When you were a Chinese beginner, you may have heard that word order in Chinese is very similar to that of English. But gradually, you'll start to realize that there are quite a few ways in which the word order of even relatively simple sentences simply doesn't match in Chinese and English. If you speak Chinese, but with English language habits, you may find that the listeners will misunderstand. So, now you're going to have to work just a little bit to master the Chinese word order.
There are some very useful golden rules of Chinese word order:
The Basic SVO Sentence
This is the simplest daily sentence. SVO stands for Subject-Verb-Object. In this case, the Chinese word order is similar to English. Such as, "He drinks coffee," "I love you," "I like swimming," and "I go to school."
tā hē kāfēi.
He drinks coffee.
wǒ ài nǐ.
I love you.
wǒ xǐhuan yóuyǒng.
I like swimming.
Adding More Information to a Sentence
If you want to make a complex sentence and add more information and details to your basic sentence, you should abide by the following word order, which are also the golden rules:
Placement of time words in a sentence
Time words, the when part of a sentence, have a special place in Chinese. They usually come at the beginning of a sentence, right after the subject.
wǒ zǎoshang hē kāfēi.
I drink coffee in the morning.
tā měi tiān yóuyǒng.
He swims every day.
wǒmen xīngqīyī gōngzuò.
We work on Monday.
Placement of place words in a sentence
When you want to tell where something happened in Chinese (at school, at work, in a company, etc.), you're most often going to use a phrase beginning with 在(zài). This phrase needs to come after the time word and before the verb. Pay attention to this last part: before the verb. In English, this information naturally comes after the verb, so it's going to be difficult at first to get used to saying WHERE something happened before saying the verb.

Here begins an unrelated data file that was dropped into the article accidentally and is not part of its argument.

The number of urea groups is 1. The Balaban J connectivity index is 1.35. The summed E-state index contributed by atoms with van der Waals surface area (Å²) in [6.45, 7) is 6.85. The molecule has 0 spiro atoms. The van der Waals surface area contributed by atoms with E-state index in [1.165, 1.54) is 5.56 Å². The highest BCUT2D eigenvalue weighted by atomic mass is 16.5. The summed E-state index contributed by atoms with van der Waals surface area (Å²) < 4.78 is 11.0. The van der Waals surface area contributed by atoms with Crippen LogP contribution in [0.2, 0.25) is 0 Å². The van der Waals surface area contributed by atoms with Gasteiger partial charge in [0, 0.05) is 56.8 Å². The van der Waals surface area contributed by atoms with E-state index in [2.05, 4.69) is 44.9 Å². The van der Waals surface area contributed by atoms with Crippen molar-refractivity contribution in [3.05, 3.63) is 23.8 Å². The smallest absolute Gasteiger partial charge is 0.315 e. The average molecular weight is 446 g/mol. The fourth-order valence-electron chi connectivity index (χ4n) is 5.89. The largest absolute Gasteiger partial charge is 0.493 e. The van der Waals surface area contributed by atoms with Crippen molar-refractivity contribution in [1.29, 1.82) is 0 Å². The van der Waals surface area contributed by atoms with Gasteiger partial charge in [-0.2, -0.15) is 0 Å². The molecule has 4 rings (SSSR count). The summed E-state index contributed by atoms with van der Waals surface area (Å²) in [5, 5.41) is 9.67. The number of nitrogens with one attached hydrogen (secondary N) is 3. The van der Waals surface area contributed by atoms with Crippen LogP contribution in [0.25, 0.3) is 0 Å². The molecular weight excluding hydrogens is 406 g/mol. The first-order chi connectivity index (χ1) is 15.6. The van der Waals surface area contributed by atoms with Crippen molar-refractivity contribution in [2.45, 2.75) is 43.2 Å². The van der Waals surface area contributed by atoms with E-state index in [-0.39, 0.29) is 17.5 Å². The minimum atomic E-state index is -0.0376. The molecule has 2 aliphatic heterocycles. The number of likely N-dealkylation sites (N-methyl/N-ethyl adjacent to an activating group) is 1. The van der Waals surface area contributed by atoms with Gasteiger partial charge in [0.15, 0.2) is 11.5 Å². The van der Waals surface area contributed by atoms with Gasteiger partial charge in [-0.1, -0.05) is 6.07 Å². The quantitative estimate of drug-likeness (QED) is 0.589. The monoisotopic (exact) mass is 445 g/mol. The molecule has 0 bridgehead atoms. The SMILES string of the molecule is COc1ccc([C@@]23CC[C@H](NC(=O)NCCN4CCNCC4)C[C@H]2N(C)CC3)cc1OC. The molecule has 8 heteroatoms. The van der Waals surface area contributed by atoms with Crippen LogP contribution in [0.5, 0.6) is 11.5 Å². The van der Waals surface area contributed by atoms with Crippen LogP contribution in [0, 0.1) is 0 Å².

wǒ zài jiā hē kāfēi.
I drink coffee at home.
tā zài yóuyǒngchí yóuyǒng.
He swims in the swimming pool.
wǒmen xīngqīyī zài gōngsī gōngzuò.
We work in the company on Monday.
Pay attention here: the where word means the location where the action takes place. Sometimes you can see the where word at the action position, but don't confuse these two words.
tā cóng jiālǐ qù xuéxiào.
He goes to school from home.
In this sentence, you can see two where words 家里 and 学校. 家里 is the action place and 学校 is the object.
Placement of manner in a sentence
Manner refers to how you do something (as in quietly, quickly, angrily, drunkenly, etc.) or through some means or with tools. This can be done adverbially (before the verb), but it's worth remembering that a complement works very well too.
wǒ yōuxián de hē kāfēi.
I leisurely drink coffee.
tā zǒulù qù xuéxiào.
He goes to school on foot.
wǒmen xīngqīyī zài gōngsī yòng diànnǎo gōngzuò.
We work with computers in the company on Monday.
Placement of duration in a sentence
When you talk about how long, you're getting into duration. It's not the same as a regular time word; it has its own rules.
wǒ hē kā ēi hēle èrshí fēnzhōng.
I drank coffee for twenty minutes.
tā yóuyǒng yóu le sān gè xiǎoshí.
He swam for three hours.
wǒmen xīngqīyī zài gōngsī yòng diànnǎo gōngzuò le yī zhěng tiān.
We worked with computers for a whole day in the company on Monday.
In conclusion, we can see that in the case of the basic SVO (Subject-Verb-Object) sentences, the Chinese word order is similar to the English word order and we can just follow the English language habits. But in the case of complex sentences, we should do it the Chinese way. Just remember this Golden Rule (Subject-When-Where-How-Action) carefully, put every word in the correct position, and you will be able to speak like a native Chinese person!